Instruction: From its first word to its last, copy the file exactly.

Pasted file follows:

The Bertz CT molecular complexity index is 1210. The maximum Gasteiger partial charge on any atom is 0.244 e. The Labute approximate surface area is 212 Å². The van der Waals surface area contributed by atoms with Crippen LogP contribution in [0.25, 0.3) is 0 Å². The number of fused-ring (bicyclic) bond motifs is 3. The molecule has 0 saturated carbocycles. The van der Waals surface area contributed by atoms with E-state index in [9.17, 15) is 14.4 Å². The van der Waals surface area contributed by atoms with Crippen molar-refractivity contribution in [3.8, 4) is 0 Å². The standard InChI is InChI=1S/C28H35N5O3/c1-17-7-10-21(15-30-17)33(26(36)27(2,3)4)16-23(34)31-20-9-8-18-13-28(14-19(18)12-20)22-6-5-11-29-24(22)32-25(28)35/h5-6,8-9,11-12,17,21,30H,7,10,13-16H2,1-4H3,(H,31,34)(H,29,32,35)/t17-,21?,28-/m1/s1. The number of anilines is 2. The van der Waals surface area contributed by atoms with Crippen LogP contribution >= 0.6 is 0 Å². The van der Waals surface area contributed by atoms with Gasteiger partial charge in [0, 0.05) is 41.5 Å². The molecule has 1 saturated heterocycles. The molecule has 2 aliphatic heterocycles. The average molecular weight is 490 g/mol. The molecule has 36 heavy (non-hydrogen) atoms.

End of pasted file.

The Bertz CT molecular complexity index is 1210. The maximum Gasteiger partial charge on any atom is 0.244 e. The Labute approximate surface area is 212 Å². The van der Waals surface area contributed by atoms with Crippen LogP contribution in [0.25, 0.3) is 0 Å². The number of fused-ring (bicyclic) bond motifs is 3. The molecule has 0 saturated carbocycles. The van der Waals surface area contributed by atoms with E-state index in [9.17, 15) is 14.4 Å². The van der Waals surface area contributed by atoms with Crippen molar-refractivity contribution in [3.8, 4) is 0 Å². The standard InChI is InChI=1S/C28H35N5O3/c1-17-7-10-21(15-30-17)33(26(36)27(2,3)4)16-23(34)31-20-9-8-18-13-28(14-19(18)12-20)22-6-5-11-29-24(22)32-25(28)35/h5-6,8-9,11-12,17,21,30H,7,10,13-16H2,1-4H3,(H,31,34)(H,29,32,35)/t17-,21?,28-/m1/s1. The number of anilines is 2. The van der Waals surface area contributed by atoms with Crippen LogP contribution >= 0.6 is 0 Å². The van der Waals surface area contributed by atoms with Gasteiger partial charge in [0, 0.05) is 41.5 Å². The molecule has 1 saturated heterocycles. The molecule has 2 aliphatic heterocycles. The average molecular weight is 490 g/mol. The molecule has 36 heavy (non-hydrogen) atoms.